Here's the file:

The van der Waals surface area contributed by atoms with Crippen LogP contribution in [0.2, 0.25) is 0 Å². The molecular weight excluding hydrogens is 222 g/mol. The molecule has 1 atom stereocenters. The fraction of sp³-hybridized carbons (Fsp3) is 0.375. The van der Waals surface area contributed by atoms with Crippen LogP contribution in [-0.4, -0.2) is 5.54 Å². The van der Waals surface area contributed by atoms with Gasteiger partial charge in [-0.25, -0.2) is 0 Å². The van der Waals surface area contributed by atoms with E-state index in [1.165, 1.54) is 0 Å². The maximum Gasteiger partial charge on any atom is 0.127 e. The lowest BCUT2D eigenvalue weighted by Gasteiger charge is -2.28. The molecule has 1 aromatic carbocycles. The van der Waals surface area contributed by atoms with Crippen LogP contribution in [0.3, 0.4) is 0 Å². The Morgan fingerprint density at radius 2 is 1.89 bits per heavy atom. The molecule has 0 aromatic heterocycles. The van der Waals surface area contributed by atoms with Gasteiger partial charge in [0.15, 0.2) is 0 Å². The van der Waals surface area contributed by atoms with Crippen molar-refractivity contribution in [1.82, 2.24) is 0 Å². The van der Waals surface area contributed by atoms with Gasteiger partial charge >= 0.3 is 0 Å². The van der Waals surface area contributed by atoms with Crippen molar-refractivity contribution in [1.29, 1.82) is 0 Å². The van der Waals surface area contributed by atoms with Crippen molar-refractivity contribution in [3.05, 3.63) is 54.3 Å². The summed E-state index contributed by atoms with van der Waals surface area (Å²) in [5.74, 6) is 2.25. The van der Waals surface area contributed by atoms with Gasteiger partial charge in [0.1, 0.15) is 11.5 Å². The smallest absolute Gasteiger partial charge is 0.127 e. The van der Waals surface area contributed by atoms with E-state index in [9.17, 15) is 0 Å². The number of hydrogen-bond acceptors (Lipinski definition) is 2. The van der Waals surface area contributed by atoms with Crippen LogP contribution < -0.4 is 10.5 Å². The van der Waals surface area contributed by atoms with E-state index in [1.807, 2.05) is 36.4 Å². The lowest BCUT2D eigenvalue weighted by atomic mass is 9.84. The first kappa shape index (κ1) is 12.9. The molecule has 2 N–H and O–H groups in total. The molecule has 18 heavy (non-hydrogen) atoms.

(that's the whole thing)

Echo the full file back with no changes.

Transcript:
The van der Waals surface area contributed by atoms with Crippen LogP contribution in [0.2, 0.25) is 0 Å². The molecular weight excluding hydrogens is 222 g/mol. The molecule has 1 atom stereocenters. The fraction of sp³-hybridized carbons (Fsp3) is 0.375. The van der Waals surface area contributed by atoms with Crippen LogP contribution in [-0.4, -0.2) is 5.54 Å². The van der Waals surface area contributed by atoms with Gasteiger partial charge in [-0.25, -0.2) is 0 Å². The van der Waals surface area contributed by atoms with E-state index in [1.165, 1.54) is 0 Å². The maximum Gasteiger partial charge on any atom is 0.127 e. The lowest BCUT2D eigenvalue weighted by Gasteiger charge is -2.28. The molecule has 1 aromatic carbocycles. The van der Waals surface area contributed by atoms with Crippen LogP contribution in [0.3, 0.4) is 0 Å². The Morgan fingerprint density at radius 2 is 1.89 bits per heavy atom. The molecule has 0 aromatic heterocycles. The van der Waals surface area contributed by atoms with Gasteiger partial charge in [0.15, 0.2) is 0 Å². The van der Waals surface area contributed by atoms with Crippen molar-refractivity contribution in [1.82, 2.24) is 0 Å². The van der Waals surface area contributed by atoms with Gasteiger partial charge >= 0.3 is 0 Å². The van der Waals surface area contributed by atoms with Crippen molar-refractivity contribution in [1.29, 1.82) is 0 Å². The van der Waals surface area contributed by atoms with Crippen molar-refractivity contribution in [3.05, 3.63) is 54.3 Å². The summed E-state index contributed by atoms with van der Waals surface area (Å²) in [5.74, 6) is 2.25. The van der Waals surface area contributed by atoms with Gasteiger partial charge in [0.1, 0.15) is 11.5 Å². The smallest absolute Gasteiger partial charge is 0.127 e. The van der Waals surface area contributed by atoms with E-state index in [9.17, 15) is 0 Å². The number of hydrogen-bond acceptors (Lipinski definition) is 2. The van der Waals surface area contributed by atoms with Crippen LogP contribution < -0.4 is 10.5 Å². The van der Waals surface area contributed by atoms with E-state index in [1.807, 2.05) is 36.4 Å². The lowest BCUT2D eigenvalue weighted by atomic mass is 9.84. The first kappa shape index (κ1) is 12.9. The molecule has 2 N–H and O–H groups in total. The molecule has 18 heavy (non-hydrogen) atoms.